US20170169056A1 - Logo detection system for automatic image search engines - Google Patents

Logo detection system for automatic image search engines Download PDF

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US20170169056A1
US20170169056A1 US15/136,245 US201615136245A US2017169056A1 US 20170169056 A1 US20170169056 A1 US 20170169056A1 US 201615136245 A US201615136245 A US 201615136245A US 2017169056 A1 US2017169056 A1 US 2017169056A1
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image
query image
query
histogram
logo
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Leonid Brailovsky
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PicScout (Israel) Ltd
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PicScout (Israel) Ltd
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    • G06F16/58Retrieval characterised by using metadata, e.g. metadata not derived from the content or metadata generated manually
    • G06F16/583Retrieval characterised by using metadata, e.g. metadata not derived from the content or metadata generated manually using metadata automatically derived from the content
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    • G06F16/51Indexing; Data structures therefor; Storage structures
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    • G06F16/90Details of database functions independent of the retrieved data types
    • G06F16/95Retrieval from the web
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    • G06K9/00Methods or arrangements for reading or recognising printed or written characters or for recognising patterns, e.g. fingerprints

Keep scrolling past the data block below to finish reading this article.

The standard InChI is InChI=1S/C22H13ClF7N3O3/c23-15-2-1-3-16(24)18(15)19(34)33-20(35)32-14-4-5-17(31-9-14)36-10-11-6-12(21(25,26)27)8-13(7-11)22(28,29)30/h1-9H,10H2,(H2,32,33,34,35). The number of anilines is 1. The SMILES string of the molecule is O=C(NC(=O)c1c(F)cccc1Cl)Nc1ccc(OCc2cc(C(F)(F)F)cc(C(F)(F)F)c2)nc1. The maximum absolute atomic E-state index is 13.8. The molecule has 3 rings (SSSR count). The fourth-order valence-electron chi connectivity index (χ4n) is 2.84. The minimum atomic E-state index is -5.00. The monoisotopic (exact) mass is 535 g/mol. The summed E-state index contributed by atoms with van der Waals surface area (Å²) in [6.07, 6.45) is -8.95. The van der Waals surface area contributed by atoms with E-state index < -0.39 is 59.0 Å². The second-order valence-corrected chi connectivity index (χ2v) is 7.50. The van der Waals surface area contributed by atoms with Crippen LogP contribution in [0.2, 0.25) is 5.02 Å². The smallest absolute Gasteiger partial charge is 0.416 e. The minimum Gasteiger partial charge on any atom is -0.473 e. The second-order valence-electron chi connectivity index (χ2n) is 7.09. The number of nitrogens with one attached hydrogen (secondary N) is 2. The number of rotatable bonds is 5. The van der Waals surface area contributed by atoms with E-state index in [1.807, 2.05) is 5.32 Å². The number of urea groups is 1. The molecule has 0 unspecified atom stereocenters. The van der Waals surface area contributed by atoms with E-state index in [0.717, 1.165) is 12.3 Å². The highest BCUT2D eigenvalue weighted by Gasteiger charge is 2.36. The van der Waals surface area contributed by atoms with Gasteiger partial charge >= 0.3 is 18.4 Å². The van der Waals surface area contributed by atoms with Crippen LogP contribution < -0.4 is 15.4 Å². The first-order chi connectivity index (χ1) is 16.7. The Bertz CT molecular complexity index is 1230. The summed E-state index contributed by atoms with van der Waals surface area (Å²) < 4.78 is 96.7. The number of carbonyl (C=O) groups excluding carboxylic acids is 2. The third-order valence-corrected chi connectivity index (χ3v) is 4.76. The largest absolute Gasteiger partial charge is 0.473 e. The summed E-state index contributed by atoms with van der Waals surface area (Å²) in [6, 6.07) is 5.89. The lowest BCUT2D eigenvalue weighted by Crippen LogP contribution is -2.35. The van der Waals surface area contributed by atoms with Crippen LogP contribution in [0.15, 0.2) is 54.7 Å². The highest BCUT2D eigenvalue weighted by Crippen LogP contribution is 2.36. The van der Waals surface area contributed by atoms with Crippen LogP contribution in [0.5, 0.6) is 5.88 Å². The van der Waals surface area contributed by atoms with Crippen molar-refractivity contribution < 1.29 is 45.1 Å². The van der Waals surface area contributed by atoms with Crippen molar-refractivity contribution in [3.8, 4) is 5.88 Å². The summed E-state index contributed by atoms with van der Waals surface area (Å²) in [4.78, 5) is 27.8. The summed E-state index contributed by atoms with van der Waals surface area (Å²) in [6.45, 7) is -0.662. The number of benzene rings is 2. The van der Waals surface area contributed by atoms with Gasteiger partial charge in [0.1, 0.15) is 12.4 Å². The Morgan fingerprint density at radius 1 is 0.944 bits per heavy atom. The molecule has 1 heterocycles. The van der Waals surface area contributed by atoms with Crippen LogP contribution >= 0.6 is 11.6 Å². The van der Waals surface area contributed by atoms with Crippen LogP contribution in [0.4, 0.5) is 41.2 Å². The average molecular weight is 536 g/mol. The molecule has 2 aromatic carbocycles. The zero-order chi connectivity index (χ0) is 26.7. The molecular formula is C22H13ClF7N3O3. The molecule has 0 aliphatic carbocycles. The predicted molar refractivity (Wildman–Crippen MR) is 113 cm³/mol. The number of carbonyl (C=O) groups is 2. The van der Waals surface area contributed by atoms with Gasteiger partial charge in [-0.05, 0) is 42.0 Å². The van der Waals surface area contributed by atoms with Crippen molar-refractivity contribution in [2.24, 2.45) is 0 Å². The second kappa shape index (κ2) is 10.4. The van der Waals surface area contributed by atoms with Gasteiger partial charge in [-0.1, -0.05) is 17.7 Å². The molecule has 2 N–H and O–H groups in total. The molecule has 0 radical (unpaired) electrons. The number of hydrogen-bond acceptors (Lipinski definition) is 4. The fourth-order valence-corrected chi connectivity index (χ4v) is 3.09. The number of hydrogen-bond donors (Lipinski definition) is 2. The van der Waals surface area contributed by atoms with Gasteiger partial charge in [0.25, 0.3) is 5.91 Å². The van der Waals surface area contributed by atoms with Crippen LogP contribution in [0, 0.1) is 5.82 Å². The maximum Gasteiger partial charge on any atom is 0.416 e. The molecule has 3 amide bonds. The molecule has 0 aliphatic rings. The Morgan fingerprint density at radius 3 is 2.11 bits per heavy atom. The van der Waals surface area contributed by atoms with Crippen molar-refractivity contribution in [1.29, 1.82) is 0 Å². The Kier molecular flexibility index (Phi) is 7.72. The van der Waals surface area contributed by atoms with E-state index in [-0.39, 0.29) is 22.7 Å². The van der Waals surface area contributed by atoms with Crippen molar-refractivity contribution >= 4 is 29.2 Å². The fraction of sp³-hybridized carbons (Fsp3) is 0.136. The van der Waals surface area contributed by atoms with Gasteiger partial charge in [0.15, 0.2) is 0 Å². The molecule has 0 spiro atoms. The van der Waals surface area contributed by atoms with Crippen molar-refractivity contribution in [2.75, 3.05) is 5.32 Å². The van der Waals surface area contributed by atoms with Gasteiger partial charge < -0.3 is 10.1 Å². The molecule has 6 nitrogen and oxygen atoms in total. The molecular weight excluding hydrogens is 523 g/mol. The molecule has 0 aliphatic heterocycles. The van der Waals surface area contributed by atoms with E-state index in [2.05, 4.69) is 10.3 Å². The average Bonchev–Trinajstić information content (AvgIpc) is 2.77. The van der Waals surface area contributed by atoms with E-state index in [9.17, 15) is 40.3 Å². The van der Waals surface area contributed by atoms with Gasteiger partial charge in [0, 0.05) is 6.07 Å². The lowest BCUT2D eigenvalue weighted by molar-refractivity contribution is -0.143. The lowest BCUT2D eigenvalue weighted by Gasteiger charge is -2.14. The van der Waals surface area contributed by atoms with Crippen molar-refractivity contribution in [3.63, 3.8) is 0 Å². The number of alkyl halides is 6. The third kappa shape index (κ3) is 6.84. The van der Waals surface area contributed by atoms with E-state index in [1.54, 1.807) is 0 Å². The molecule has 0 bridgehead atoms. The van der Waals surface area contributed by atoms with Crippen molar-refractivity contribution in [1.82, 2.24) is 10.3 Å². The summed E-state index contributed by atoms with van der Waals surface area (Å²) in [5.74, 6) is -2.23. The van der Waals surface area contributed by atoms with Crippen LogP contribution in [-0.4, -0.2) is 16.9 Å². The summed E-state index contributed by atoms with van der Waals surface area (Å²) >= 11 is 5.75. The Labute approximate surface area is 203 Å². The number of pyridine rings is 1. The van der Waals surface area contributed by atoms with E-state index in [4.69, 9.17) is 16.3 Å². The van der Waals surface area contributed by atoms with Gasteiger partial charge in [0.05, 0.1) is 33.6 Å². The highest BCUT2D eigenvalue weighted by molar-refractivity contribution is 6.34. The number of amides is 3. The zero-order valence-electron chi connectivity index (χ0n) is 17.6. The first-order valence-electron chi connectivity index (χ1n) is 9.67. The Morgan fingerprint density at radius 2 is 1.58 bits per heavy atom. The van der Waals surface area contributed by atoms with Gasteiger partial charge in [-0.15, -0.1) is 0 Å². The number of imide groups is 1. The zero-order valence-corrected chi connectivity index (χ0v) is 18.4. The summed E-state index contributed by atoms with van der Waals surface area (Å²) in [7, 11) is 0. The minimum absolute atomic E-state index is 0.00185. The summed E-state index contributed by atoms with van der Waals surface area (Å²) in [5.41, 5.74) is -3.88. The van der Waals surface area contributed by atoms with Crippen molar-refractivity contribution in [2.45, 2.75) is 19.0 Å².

• G06K9/36Image preprocessing, i.e. processing the image information without deciding about the identity of the image
    • G06K9/46Extraction of features or characteristics of the image
    • G06K9/4604Detecting partial patterns, e.g. edges or contours, or configurations, e.g. loops, corners, strokes, intersections
    • G06K9/4609Detecting partial patterns, e.g. edges or contours, or configurations, e.g. loops, corners, strokes, intersections by matching or filtering
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    • G06KRECOGNITION OF DATA; PRESENTATION OF DATA; RECORD CARRIERS; HANDLING RECORD CARRIERS
    • G06K9/00Methods or arrangements for reading or recognising printed or written characters or for recognising patterns, e.g. fingerprints
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    • G06KRECOGNITION OF DATA; PRESENTATION OF DATA; RECORD CARRIERS; HANDLING RECORD CARRIERS
    • G06K9/00Methods or arrangements for reading or recognising printed or written characters or for recognising patterns, e.g. fingerprints
    • G06K9/62Methods or arrangements for recognition using electronic means
    • G06K9/6201Matching; Proximity measures
    • G06K9/6202Comparing pixel values or logical combinations thereof, or feature values having positional relevance, e.g. template matching
    • GPHYSICS
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    • G06TIMAGE DATA PROCESSING OR GENERATION, IN GENERAL
    • G06T3/00Geometric image transformation in the plane of the image
    • G06T3/40Scaling the whole image or part thereof